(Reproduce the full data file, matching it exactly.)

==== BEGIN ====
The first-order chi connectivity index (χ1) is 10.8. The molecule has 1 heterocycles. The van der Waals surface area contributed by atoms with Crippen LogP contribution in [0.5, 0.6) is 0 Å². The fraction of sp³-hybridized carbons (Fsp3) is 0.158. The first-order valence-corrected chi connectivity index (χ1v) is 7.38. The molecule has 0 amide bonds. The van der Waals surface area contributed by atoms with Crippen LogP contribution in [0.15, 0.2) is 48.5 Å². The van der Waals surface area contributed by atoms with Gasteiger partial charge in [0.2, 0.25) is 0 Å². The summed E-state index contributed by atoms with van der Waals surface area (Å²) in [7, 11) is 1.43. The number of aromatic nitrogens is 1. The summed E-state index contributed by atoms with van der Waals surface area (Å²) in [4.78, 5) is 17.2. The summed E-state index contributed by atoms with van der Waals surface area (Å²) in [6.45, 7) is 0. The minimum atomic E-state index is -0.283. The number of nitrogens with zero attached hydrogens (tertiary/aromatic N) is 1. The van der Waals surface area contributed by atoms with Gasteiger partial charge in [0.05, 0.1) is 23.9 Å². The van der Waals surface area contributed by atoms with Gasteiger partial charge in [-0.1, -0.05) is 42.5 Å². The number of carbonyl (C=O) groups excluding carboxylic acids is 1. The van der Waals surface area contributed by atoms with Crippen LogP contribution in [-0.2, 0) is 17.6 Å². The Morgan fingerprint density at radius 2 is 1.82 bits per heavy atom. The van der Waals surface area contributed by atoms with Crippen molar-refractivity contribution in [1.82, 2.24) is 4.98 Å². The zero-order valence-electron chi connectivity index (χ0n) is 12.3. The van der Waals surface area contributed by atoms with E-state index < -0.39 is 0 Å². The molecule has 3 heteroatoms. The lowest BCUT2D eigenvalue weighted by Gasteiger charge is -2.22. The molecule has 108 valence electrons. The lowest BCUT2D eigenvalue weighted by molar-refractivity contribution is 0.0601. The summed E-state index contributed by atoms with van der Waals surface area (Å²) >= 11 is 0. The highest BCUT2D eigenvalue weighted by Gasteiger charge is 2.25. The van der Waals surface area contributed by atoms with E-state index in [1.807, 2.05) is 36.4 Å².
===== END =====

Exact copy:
The first-order chi connectivity index (χ1) is 10.8. The molecule has 1 heterocycles. The van der Waals surface area contributed by atoms with Crippen LogP contribution in [0.5, 0.6) is 0 Å². The fraction of sp³-hybridized carbons (Fsp3) is 0.158. The first-order valence-corrected chi connectivity index (χ1v) is 7.38. The molecule has 0 amide bonds. The van der Waals surface area contributed by atoms with Crippen LogP contribution in [0.15, 0.2) is 48.5 Å². The van der Waals surface area contributed by atoms with Gasteiger partial charge in [0.2, 0.25) is 0 Å². The summed E-state index contributed by atoms with van der Waals surface area (Å²) in [7, 11) is 1.43. The number of aromatic nitrogens is 1. The summed E-state index contributed by atoms with van der Waals surface area (Å²) in [4.78, 5) is 17.2. The summed E-state index contributed by atoms with van der Waals surface area (Å²) in [6.45, 7) is 0. The minimum atomic E-state index is -0.283. The number of nitrogens with zero attached hydrogens (tertiary/aromatic N) is 1. The van der Waals surface area contributed by atoms with Gasteiger partial charge in [0.05, 0.1) is 23.9 Å². The van der Waals surface area contributed by atoms with Gasteiger partial charge in [-0.1, -0.05) is 42.5 Å². The number of carbonyl (C=O) groups excluding carboxylic acids is 1. The van der Waals surface area contributed by atoms with Crippen LogP contribution in [-0.2, 0) is 17.6 Å². The Morgan fingerprint density at radius 2 is 1.82 bits per heavy atom. The van der Waals surface area contributed by atoms with Crippen molar-refractivity contribution in [1.82, 2.24) is 4.98 Å². The zero-order valence-electron chi connectivity index (χ0n) is 12.3. The van der Waals surface area contributed by atoms with E-state index < -0.39 is 0 Å². The molecule has 3 heteroatoms. The lowest BCUT2D eigenvalue weighted by Gasteiger charge is -2.22. The molecule has 108 valence electrons. The lowest BCUT2D eigenvalue weighted by molar-refractivity contribution is 0.0601. The summed E-state index contributed by atoms with van der Waals surface area (Å²) >= 11 is 0. The highest BCUT2D eigenvalue weighted by Gasteiger charge is 2.25. The van der Waals surface area contributed by atoms with E-state index in [1.807, 2.05) is 36.4 Å².